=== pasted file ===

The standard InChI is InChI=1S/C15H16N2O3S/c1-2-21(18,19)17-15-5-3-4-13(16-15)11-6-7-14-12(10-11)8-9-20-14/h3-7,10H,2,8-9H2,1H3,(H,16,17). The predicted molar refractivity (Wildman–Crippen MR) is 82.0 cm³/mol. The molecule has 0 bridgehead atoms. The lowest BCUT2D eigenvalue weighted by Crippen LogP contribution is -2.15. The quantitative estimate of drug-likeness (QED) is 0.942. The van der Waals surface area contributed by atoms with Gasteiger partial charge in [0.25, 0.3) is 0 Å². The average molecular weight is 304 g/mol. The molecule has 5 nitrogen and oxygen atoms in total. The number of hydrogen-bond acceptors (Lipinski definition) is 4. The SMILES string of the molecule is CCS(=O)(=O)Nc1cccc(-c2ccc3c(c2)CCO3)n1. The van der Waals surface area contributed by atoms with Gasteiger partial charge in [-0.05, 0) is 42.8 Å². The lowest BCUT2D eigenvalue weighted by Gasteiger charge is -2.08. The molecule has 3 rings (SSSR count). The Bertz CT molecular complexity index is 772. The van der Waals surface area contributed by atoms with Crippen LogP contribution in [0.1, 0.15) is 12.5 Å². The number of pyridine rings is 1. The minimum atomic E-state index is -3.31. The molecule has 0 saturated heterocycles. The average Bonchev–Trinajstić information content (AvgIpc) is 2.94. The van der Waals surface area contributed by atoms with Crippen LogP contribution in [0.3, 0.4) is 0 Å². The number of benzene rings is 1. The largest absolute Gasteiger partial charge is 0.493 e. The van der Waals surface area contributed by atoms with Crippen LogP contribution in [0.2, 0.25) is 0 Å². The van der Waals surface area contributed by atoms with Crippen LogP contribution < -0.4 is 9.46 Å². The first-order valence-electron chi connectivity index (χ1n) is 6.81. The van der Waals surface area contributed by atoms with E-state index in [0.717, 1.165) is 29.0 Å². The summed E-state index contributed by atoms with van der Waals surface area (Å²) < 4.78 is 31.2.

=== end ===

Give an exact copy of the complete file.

The standard InChI is InChI=1S/C15H16N2O3S/c1-2-21(18,19)17-15-5-3-4-13(16-15)11-6-7-14-12(10-11)8-9-20-14/h3-7,10H,2,8-9H2,1H3,(H,16,17). The predicted molar refractivity (Wildman–Crippen MR) is 82.0 cm³/mol. The molecule has 0 bridgehead atoms. The lowest BCUT2D eigenvalue weighted by Crippen LogP contribution is -2.15. The quantitative estimate of drug-likeness (QED) is 0.942. The van der Waals surface area contributed by atoms with Gasteiger partial charge in [0.25, 0.3) is 0 Å². The average molecular weight is 304 g/mol. The molecule has 5 nitrogen and oxygen atoms in total. The number of hydrogen-bond acceptors (Lipinski definition) is 4. The SMILES string of the molecule is CCS(=O)(=O)Nc1cccc(-c2ccc3c(c2)CCO3)n1. The van der Waals surface area contributed by atoms with Gasteiger partial charge in [-0.05, 0) is 42.8 Å². The lowest BCUT2D eigenvalue weighted by Gasteiger charge is -2.08. The molecule has 3 rings (SSSR count). The Bertz CT molecular complexity index is 772. The van der Waals surface area contributed by atoms with Crippen LogP contribution in [0.1, 0.15) is 12.5 Å². The number of pyridine rings is 1. The minimum atomic E-state index is -3.31. The molecule has 0 saturated heterocycles. The average Bonchev–Trinajstić information content (AvgIpc) is 2.94. The van der Waals surface area contributed by atoms with Crippen LogP contribution in [0.3, 0.4) is 0 Å². The number of benzene rings is 1. The largest absolute Gasteiger partial charge is 0.493 e. The van der Waals surface area contributed by atoms with Crippen LogP contribution in [0.2, 0.25) is 0 Å². The van der Waals surface area contributed by atoms with Crippen LogP contribution < -0.4 is 9.46 Å². The first-order valence-electron chi connectivity index (χ1n) is 6.81. The van der Waals surface area contributed by atoms with E-state index in [0.717, 1.165) is 29.0 Å². The summed E-state index contributed by atoms with van der Waals surface area (Å²) < 4.78 is 31.2.